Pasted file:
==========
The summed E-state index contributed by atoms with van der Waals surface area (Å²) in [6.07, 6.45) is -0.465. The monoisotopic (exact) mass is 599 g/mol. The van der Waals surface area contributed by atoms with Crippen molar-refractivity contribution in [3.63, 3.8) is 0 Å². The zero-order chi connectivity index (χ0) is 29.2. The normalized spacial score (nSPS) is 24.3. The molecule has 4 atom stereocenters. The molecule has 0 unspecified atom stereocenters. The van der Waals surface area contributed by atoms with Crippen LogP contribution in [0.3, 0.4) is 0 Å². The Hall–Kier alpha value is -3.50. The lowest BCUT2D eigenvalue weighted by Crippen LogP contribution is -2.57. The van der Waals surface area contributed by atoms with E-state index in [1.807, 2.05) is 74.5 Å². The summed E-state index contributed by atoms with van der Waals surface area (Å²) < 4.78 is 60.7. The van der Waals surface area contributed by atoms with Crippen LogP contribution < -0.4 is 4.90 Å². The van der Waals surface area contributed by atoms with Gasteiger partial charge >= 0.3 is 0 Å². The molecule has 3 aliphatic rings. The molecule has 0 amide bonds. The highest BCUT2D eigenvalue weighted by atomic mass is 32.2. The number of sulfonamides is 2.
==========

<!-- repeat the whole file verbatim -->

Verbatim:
The summed E-state index contributed by atoms with van der Waals surface area (Å²) in [6.07, 6.45) is -0.465. The monoisotopic (exact) mass is 599 g/mol. The van der Waals surface area contributed by atoms with Crippen molar-refractivity contribution in [3.63, 3.8) is 0 Å². The zero-order chi connectivity index (χ0) is 29.2. The normalized spacial score (nSPS) is 24.3. The molecule has 4 atom stereocenters. The molecule has 0 unspecified atom stereocenters. The van der Waals surface area contributed by atoms with Crippen LogP contribution in [0.3, 0.4) is 0 Å². The Hall–Kier alpha value is -3.50. The lowest BCUT2D eigenvalue weighted by Crippen LogP contribution is -2.57. The van der Waals surface area contributed by atoms with E-state index in [1.807, 2.05) is 74.5 Å². The summed E-state index contributed by atoms with van der Waals surface area (Å²) < 4.78 is 60.7. The van der Waals surface area contributed by atoms with Crippen LogP contribution < -0.4 is 4.90 Å². The van der Waals surface area contributed by atoms with Gasteiger partial charge >= 0.3 is 0 Å². The molecule has 3 aliphatic rings. The molecule has 0 amide bonds. The highest BCUT2D eigenvalue weighted by atomic mass is 32.2. The number of sulfonamides is 2.